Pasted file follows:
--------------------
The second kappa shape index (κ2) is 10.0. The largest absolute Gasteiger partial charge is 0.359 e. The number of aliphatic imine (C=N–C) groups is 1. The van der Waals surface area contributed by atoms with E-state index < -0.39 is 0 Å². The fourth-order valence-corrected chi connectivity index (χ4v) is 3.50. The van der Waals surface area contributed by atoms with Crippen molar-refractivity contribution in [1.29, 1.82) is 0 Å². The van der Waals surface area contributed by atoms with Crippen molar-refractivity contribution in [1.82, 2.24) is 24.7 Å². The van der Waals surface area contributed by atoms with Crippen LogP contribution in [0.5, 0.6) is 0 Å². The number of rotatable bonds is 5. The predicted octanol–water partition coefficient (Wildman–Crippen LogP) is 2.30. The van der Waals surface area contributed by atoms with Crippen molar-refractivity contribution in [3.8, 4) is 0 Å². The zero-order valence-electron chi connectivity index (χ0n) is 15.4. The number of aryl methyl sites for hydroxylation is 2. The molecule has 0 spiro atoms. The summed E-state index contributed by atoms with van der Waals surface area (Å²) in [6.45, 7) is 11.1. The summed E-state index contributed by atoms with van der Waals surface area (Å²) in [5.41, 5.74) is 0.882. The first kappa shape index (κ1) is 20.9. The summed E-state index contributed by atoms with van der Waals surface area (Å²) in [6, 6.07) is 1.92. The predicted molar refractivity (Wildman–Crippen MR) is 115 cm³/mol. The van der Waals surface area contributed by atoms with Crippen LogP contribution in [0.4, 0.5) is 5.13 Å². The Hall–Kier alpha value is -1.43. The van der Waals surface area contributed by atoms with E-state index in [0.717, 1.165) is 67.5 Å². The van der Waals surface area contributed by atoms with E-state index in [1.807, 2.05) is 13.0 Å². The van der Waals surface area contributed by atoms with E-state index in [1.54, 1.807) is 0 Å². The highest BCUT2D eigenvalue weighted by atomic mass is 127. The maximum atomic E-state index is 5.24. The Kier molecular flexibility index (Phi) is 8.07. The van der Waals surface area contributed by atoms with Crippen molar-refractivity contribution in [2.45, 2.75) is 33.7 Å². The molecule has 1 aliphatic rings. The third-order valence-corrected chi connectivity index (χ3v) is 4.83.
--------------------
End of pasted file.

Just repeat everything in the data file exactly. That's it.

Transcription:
The second kappa shape index (κ2) is 10.0. The largest absolute Gasteiger partial charge is 0.359 e. The number of aliphatic imine (C=N–C) groups is 1. The van der Waals surface area contributed by atoms with E-state index < -0.39 is 0 Å². The fourth-order valence-corrected chi connectivity index (χ4v) is 3.50. The van der Waals surface area contributed by atoms with Crippen molar-refractivity contribution in [1.29, 1.82) is 0 Å². The van der Waals surface area contributed by atoms with Crippen molar-refractivity contribution in [1.82, 2.24) is 24.7 Å². The van der Waals surface area contributed by atoms with Crippen LogP contribution in [0.5, 0.6) is 0 Å². The number of rotatable bonds is 5. The predicted octanol–water partition coefficient (Wildman–Crippen LogP) is 2.30. The van der Waals surface area contributed by atoms with Crippen molar-refractivity contribution in [3.8, 4) is 0 Å². The zero-order valence-electron chi connectivity index (χ0n) is 15.4. The number of aryl methyl sites for hydroxylation is 2. The molecule has 0 spiro atoms. The summed E-state index contributed by atoms with van der Waals surface area (Å²) in [6.45, 7) is 11.1. The summed E-state index contributed by atoms with van der Waals surface area (Å²) in [5.41, 5.74) is 0.882. The first kappa shape index (κ1) is 20.9. The summed E-state index contributed by atoms with van der Waals surface area (Å²) in [6, 6.07) is 1.92. The predicted molar refractivity (Wildman–Crippen MR) is 115 cm³/mol. The van der Waals surface area contributed by atoms with Crippen LogP contribution in [0.4, 0.5) is 5.13 Å². The Hall–Kier alpha value is -1.43. The van der Waals surface area contributed by atoms with E-state index in [0.717, 1.165) is 67.5 Å². The van der Waals surface area contributed by atoms with E-state index in [1.807, 2.05) is 13.0 Å². The van der Waals surface area contributed by atoms with E-state index in [1.54, 1.807) is 0 Å². The highest BCUT2D eigenvalue weighted by atomic mass is 127. The maximum atomic E-state index is 5.24. The Kier molecular flexibility index (Phi) is 8.07. The van der Waals surface area contributed by atoms with Crippen molar-refractivity contribution in [2.45, 2.75) is 33.7 Å². The molecule has 1 aliphatic rings. The third-order valence-corrected chi connectivity index (χ3v) is 4.83.